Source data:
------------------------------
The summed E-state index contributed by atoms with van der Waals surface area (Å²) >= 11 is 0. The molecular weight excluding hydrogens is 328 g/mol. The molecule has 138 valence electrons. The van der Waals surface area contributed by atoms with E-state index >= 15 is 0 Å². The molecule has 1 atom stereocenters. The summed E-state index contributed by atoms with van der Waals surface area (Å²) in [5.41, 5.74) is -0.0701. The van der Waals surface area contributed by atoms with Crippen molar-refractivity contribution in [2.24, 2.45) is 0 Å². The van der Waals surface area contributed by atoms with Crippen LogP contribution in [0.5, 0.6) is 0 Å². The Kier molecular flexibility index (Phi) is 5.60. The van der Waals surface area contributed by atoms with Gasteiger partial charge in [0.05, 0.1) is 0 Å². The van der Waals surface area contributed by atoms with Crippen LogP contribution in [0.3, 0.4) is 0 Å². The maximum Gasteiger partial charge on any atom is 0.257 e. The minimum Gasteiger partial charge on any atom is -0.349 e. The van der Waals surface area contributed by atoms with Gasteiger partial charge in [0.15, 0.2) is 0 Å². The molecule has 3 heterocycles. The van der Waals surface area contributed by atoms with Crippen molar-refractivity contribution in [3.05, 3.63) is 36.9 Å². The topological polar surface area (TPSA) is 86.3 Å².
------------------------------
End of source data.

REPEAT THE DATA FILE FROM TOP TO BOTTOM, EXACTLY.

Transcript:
The summed E-state index contributed by atoms with van der Waals surface area (Å²) >= 11 is 0. The molecular weight excluding hydrogens is 328 g/mol. The molecule has 138 valence electrons. The van der Waals surface area contributed by atoms with E-state index >= 15 is 0 Å². The molecule has 1 atom stereocenters. The summed E-state index contributed by atoms with van der Waals surface area (Å²) in [5.41, 5.74) is -0.0701. The van der Waals surface area contributed by atoms with Crippen molar-refractivity contribution in [2.24, 2.45) is 0 Å². The van der Waals surface area contributed by atoms with Crippen LogP contribution in [0.5, 0.6) is 0 Å². The Kier molecular flexibility index (Phi) is 5.60. The van der Waals surface area contributed by atoms with Gasteiger partial charge in [0.05, 0.1) is 0 Å². The van der Waals surface area contributed by atoms with Crippen LogP contribution in [0.3, 0.4) is 0 Å². The maximum Gasteiger partial charge on any atom is 0.257 e. The minimum Gasteiger partial charge on any atom is -0.349 e. The van der Waals surface area contributed by atoms with Gasteiger partial charge in [0.15, 0.2) is 0 Å². The molecule has 3 heterocycles. The van der Waals surface area contributed by atoms with Crippen molar-refractivity contribution in [3.05, 3.63) is 36.9 Å². The topological polar surface area (TPSA) is 86.3 Å².